Back then ofcourse, who knew? Then Again who was i to say that, when i was just a teenager, i would find myself hooked on low budget B movies or to be more precise, the low budget B Movie that rolled of the Charles Band Conveyor belt all those years ago and even still to this day, and it all began with the first adventure of a future cop called Jack Deth, he who said that dry hair was for squids.
The many sequels that followed down through the years may not have surpassed the class and feel of the original, but they still had Jack Deth as the main protagonist, in his world rules were for jokers, he lived by his own rules. My all time favourite from the Charles Band.
This Jack is the reel deal.If you haven't already seen it, which i seriously doubt, do yourself a favour and give it another watch, you'll see what i mean.
Forget any references to the "Blair Witch Project" as the back of the cover
dares to suggest, Enjoy for yourself, and become immersed in the dark
shadowy thrills and chills and Discover just what Session 9 is all
Very few movies have the power to hook you right from the start, if however you've seen the likes of "The Usual Suspects" or even Frailty, you'll know what i mean. As with every movie, you have to have a narrative hook, in this case, Every Stretch of Action takes place within the haunted walls of the Danvers State Mental Hospital, Long since Abandoned, but still shrouded in scandal.
With a good cast involved, a really dark and brooding script co-written by Stephen Gevedon, who also appears in the movie, he being the one who finds the Session Tapes. It's a rare treat, Especially more so as the story evolves, and parallels as we watch the characters and listen to Mary and her inner demons converse with her doctor.
Just a little curio for you, if you remember the movie "Wendigo" the director of that Indie Sleeper also shows up towards the tail end of the movie as the character of McManus, i was never really a fan of that movie, but as ever it's always interesting to wear the proverbial Anorak and spot the who's who or play Six Degree's of Kevin Bacon when it comes to watching these genre specific movies.
So if you feel like you haven't seen anything good, you find yourself driven to utter distraction by all the really bad movies out there, and yes there are many, just set those inner demons aside, put your feet up and enjoy.
It Just what the doctor ordered, wouldn't you agree Simon!
Remember the glory days of B Cinema, the artwork for the movie was
outrageous and colourful, fantastic ad campaigns pre sold the movie, and
ofcourse it didn't hurt at all at the time, if your name was Andy Milligan,
Al Adamson or even the grandfather of gore himself H.G Lewis, Alas however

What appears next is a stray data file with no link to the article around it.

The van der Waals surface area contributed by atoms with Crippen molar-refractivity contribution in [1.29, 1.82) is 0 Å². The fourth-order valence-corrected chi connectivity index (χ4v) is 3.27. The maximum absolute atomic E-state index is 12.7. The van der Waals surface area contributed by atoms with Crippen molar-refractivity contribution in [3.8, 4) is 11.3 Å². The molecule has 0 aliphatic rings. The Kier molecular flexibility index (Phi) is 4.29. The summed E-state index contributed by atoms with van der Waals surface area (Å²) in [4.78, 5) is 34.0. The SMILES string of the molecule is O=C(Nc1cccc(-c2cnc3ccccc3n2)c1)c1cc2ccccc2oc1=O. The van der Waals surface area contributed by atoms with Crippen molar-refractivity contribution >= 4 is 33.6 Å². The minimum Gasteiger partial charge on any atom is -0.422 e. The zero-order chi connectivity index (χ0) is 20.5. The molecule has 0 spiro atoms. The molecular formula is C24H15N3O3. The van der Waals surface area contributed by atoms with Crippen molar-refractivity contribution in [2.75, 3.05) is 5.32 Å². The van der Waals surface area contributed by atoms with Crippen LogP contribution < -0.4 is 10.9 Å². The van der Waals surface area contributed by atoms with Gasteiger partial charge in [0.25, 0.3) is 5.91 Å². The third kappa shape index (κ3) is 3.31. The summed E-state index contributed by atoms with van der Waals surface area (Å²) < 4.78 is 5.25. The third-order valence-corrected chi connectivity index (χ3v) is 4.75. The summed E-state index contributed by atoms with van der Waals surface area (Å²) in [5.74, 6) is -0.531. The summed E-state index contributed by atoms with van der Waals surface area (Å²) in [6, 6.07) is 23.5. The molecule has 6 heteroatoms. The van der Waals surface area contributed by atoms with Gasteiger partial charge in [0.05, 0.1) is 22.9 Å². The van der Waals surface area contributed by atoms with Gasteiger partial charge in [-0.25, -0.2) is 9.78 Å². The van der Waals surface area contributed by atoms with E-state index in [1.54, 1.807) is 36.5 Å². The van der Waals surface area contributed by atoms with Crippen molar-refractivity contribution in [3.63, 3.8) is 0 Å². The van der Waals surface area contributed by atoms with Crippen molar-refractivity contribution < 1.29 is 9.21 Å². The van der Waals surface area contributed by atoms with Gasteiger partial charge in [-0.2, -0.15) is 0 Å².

names such as these have long gone, either onto pastures new(i.e H.G
Lewis)or past beyond.
Such flights of fancy are still maintained today, as when first viewed when you look at the cover for the latest slice of straight to video terror not only directed By Danny Draven, but upon looking through the list of credits, to note, but he also co-edited, was also the Dp and he also worked on the sound.
May one suggest that if he ever decides to forsake the art of Film-Making, perhaps he could pick up a trade more meaningful in life, say perhaps, maybe an optometrist, as yet again, i believe, he has found himself involved in another assault on the human senses with such a boring excuse for a horror movie.
I don't think it helps as the movie was shot on Digital video, but for the love of all that's unholy, i'm not to bothered if the characters paraded on the screen encompase the A to Z of Blonde bimbo's, Bill & Ted Stoners or hell even a Marilyn Manson Groupie Wannabe, but please allow the poor viewer some crumb of comfort, with something enjoyable to watch.
Anyway as it stands. It's Halloween at Hobbs Grove, a dying town is about to get the kick start it needs, with the arrival of haunted fairground amusement park, Several Jobs are up for Grabs, so we see the various auditions for the girl school screamers required, and once assembled they are given the low down, except that is for the little known fact the Haunted House Of Horrors was built on Sacred Ground.
An Intriguing idea indeed, Ably handled yes, even the gusto shown by the producer Chuck Williams hiding under the DarkWalker Costume should be applauded, however as this was a Chuck Williams production, that theory is always there, that he donned the costume to keep a close eye on the production, too bad it wasn't close enough, that even he couldn't smell that this turkey was looking slightly undercooked.